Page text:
Rother council leaders have backed plans to provide temporary accommodation for homeless families within the district.
On Monday (December 3), Rother District Council’s Conservative-led cabinet signed off on plans to create temporary accommodation places at a building in Bexhill.
The same building had previously been leased by the council for this purpose until a 12-month temporary planning permission expired in September.
While the final arrangements will be subject to the granting of a further planning permission, the council now plans to employ a specialist provider to run the building, in what it says will be a more cost-effective service.
Proposing the plans, the council’s lead member for housing, welfare and equalities Joy Hughes said: “This management agreement, I think, is a very good idea.
“Knowing that the first property we have had really hasn’t had any problems, then I am really very happy to continue in this way.”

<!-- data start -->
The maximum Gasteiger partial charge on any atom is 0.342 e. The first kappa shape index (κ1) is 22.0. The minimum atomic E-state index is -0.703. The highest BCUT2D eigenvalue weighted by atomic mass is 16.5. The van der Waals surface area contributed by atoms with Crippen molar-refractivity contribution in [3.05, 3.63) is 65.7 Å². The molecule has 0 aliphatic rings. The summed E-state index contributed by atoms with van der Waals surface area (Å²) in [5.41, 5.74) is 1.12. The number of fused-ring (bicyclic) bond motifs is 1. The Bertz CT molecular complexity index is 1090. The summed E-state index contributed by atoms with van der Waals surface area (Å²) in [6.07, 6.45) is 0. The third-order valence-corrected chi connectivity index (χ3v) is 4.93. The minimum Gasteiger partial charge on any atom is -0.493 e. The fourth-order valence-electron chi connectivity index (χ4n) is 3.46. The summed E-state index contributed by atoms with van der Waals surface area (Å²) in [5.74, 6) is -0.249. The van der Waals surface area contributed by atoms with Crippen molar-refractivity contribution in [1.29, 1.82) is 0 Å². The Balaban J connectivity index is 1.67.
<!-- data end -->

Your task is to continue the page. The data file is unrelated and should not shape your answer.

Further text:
Under the proposed plans, the council will employ a specialist provider to run the premises at a cost of £90,000 per annum. The provider currently manages around 500 accommodation places in Kent, an officer’s report said.
As part of an agreement with the temporary accommodation provider, the council says only homeless families with children would be placed within the building.
The building would also be exclusively for the use of Rother District Council, meaning other councils cannot place its residents within it, the report says.
Earlier in the meeting, councillors had heard how a ‘rising demand’ for temporary accommodation places had resulted in a £128,000 overspend within the council’s housing need budget.
The council also reported spending £40,000 more than budgeted in housing administration, as it had hired agency staff to help manage the workload.
These costs, however, were both offset by a number of savings within the same budget head.
These include a £250,000 income boost from the sale of 43 beach huts at Glyne Gap and East Parade as well as a better than expected performance from the council’s car parks, which generated £212,000 more than originally budgeted.
As a result, the total housing and community services spend came in at £326,000 under budget, councillors heard.
The council’s overall revenue budget, meanwhile, is estimated to have underspent by £1.751m.
Huw Oxburgh , Local Democracy Reporting Service